Machine learning is the hottest thing in quantitative finance at the moment. Earlier this year, Marcos López de Prado, Adjunct Professor of Financial Machine Learning at Cornell University, presented numerous use cases, and there is certainly appetite for more. But as we move forward, how could we accelerate machine learning adoption? What are the challenges that still persist? And does quant finance have the necessary tools to overcome these obstacles?
The way mainstream media talks about artificial intelligence and machine learning, you’d think that we already live in a society where sophisticated AI & ML are around every corner, tricking us into thinking they are one of us, humans. But that’s not the case at all. Arguably, artificial intelligence, as we know it today, is not actually that intelligent.
“Moving from the current paradigm of “representation learning” (or learning by “imitation” from data) to a paradigm of “machine consciousness”, where the agent will be able to make decisions based on independent “thinking” by using an approach that is more akin to human behaviour, is still a distant milestone”, Cris Doloc, Founder and Principal of FintelligeX, said.
Where is finance in its machine learning adoption journey?
It is universally acknowledged that AI and ML provide huge competitive advantages to the businesses that are able to implement them correctly.
“I think the firms that haven't already adopted ML by now are probably unlikely to change because of some organisational reason”, Luca Lin, Partner at Domeyard, told us. “I think they're going to get competed out of their businesses very gradually and aren't likely to greatly increase their adoption if they haven't already done so by this point.”
But Lin reminded us that machine learning has been in finance long before it has become a hype.
“Clustering and regression techniques have been used in classical finance and time series prediction literature for a long time”, Lin explained. “Chances are that any quantitative long-short equity firm is already using these techniques in their factor models.”
Technology, however, is developing exponentially, and it seems that quant finance hasn’t been able to keep up.
“My impressions are that the industry still has a long way to go to adopt more advanced ML such as large deep learning models”, Niels Nygaard, Professor of Financial Mathematics at the University of Chicago told us. “This may be because of a lack of expertise and a reluctance to try new things when the current models seem to work fine.”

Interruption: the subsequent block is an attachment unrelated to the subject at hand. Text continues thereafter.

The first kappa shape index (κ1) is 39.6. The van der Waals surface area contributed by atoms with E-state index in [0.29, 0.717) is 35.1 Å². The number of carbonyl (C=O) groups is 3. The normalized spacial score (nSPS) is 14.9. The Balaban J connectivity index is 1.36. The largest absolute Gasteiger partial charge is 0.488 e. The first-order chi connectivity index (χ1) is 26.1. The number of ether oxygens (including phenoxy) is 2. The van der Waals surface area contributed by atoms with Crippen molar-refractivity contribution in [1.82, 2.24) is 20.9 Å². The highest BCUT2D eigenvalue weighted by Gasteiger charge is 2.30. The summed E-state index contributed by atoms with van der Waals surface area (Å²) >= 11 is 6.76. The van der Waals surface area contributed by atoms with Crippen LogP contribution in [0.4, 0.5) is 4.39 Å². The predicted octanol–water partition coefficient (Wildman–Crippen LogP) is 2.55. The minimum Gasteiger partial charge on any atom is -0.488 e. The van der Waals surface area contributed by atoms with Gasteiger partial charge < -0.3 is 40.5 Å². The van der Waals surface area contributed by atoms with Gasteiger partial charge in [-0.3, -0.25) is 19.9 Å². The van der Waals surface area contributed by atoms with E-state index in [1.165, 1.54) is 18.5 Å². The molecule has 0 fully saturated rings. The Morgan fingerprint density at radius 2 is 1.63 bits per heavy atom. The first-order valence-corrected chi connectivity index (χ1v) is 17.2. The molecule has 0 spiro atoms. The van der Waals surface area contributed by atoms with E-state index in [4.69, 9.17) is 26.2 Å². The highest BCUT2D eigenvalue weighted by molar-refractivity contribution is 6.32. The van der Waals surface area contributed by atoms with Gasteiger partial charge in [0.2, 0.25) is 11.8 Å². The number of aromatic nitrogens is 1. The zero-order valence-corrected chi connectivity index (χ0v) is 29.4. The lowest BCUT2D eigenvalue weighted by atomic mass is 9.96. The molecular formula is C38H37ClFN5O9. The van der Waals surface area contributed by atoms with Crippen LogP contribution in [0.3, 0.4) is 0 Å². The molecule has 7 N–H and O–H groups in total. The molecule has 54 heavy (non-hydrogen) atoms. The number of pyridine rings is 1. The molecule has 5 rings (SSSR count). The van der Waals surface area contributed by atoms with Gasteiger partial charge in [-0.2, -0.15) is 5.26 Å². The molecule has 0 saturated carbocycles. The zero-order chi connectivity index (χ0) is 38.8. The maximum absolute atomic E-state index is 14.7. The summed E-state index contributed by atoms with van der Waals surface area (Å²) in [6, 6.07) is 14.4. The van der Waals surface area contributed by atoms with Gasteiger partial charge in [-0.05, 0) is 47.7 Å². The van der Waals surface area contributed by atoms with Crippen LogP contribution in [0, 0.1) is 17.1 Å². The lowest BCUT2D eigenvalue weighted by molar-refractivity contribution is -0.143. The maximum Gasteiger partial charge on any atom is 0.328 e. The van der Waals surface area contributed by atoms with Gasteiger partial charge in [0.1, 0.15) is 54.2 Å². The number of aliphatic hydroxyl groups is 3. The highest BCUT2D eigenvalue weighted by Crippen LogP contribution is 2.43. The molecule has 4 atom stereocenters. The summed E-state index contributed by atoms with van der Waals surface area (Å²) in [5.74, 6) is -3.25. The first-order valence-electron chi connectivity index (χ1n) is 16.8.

What are the obstacles you foresee during the adoption process?
Besides a reluctant industry, misinformation, high expectations, and ultimately disappointment could be the biggest challenge during the adoption process.
“It is hard work to get an ML model to function well and there are no out-of-the-box solutions”, Nygaard explained. “We are trying to close this gap by teaching ML to students in finance and economics courses.”
Building AI and ML solutions still require a lot of input from us.
“In our experience, it is the first step that takes the most time and effort, and it can lead to the greatest frustrations” Dr. Svetlana Borovkova, Head of Quantitative Modelling at Probability & Partners, said. “We see, both in academic research and in practical implementation, that a quant who is involved in ML, typically spends 50% (but often as much as 80%) of his or her time and effort on data cleaning and pre-processing and only 20 to 50% on actual training and testing of ML algorithms.”
Even Lin, whose start-up company isn’t restricted by legacy systems, struggles with the maintenance of machine learning models.
“These models tend to be less parsimonious and have a lot of configuration overhead and sensitivity to data provenance”, Lin explained. “The former means we have to keep careful versioning of our model configurations and parameters so our experiments are repeatable and cleanly organised. The latter means we need to make sure we track the history of our data carefully as it goes through iterations of cleaning, scrubbing, pre-processing, and so on. This would be very time-consuming for all firms, even firms with hundreds or thousands of employees, because it's not a problem that's linearly solvable with increasing number of people you throw at it. It requires careful design, planning, foresight and some good luck in making the right architectural choices.”
Does finance have the right talent and skills to put advanced machine learning into practice?
According to Lin, so far, there have been little issues with talent shortage, but the commoditisation of data science skillsets (and supporting software libraries) means finance will face some competition.
Nygaard told us: “Typically, the most talented ML students will seek to work at tech firms, both because of a higher pay, but mostly because the challenges and ability to have direct influence are seen as much better in the tech industry.”
“You'd be surprised how hard (and expensive) it is to keep a fresh graduate from the top 20 schools motivated and excited about data cleaning for more than 2 years”, Lin admitted.
Yet, that is exactly what finance needs.
“I think the most important skills are actually the least glamorous”, Lin explained. “An attention to detail, methodical and organised workflow, ability to communicate your ideas well, and a willingness to spend a disproportionate amount of time cleaning data and debugging, compared to the more interesting modelling work.”
No sweet without sweat. The machine learning developments are promising in finance, but that doesn’t mean that the threat of another AI winter has been eliminated. The hype and rumours of impossible possibilities can be misleading, and the gap between practitioners and academia needs to be bridged to foster in a new era of advanced machine learning in finance.